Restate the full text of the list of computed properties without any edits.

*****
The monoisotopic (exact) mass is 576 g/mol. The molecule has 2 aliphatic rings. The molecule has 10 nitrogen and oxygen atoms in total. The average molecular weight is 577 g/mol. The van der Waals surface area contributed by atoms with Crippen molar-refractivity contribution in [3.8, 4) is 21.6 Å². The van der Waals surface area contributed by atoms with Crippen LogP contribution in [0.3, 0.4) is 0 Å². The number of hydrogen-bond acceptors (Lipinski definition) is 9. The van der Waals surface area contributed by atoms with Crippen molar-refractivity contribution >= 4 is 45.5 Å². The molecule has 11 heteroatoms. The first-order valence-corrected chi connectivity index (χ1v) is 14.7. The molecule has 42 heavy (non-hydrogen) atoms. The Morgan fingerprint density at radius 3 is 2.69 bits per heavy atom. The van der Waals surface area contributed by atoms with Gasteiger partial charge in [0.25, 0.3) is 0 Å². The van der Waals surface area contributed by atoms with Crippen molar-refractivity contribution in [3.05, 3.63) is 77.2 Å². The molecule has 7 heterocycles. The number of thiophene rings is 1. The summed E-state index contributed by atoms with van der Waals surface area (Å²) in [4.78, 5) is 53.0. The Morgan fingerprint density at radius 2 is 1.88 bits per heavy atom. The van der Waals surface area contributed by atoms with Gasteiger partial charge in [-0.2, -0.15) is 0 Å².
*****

The monoisotopic (exact) mass is 576 g/mol. The molecule has 2 aliphatic rings. The molecule has 10 nitrogen and oxygen atoms in total. The average molecular weight is 577 g/mol. The van der Waals surface area contributed by atoms with Crippen molar-refractivity contribution in [3.8, 4) is 21.6 Å². The van der Waals surface area contributed by atoms with Crippen LogP contribution in [0.3, 0.4) is 0 Å². The number of hydrogen-bond acceptors (Lipinski definition) is 9. The van der Waals surface area contributed by atoms with Crippen molar-refractivity contribution >= 4 is 45.5 Å². The molecule has 11 heteroatoms. The first-order valence-corrected chi connectivity index (χ1v) is 14.7. The molecule has 42 heavy (non-hydrogen) atoms. The Morgan fingerprint density at radius 3 is 2.69 bits per heavy atom. The van der Waals surface area contributed by atoms with Gasteiger partial charge in [0.25, 0.3) is 0 Å². The van der Waals surface area contributed by atoms with Crippen molar-refractivity contribution in [3.05, 3.63) is 77.2 Å². The molecule has 7 heterocycles. The number of thiophene rings is 1. The summed E-state index contributed by atoms with van der Waals surface area (Å²) in [4.78, 5) is 53.0. The Morgan fingerprint density at radius 2 is 1.88 bits per heavy atom. The van der Waals surface area contributed by atoms with Gasteiger partial charge in [-0.2, -0.15) is 0 Å².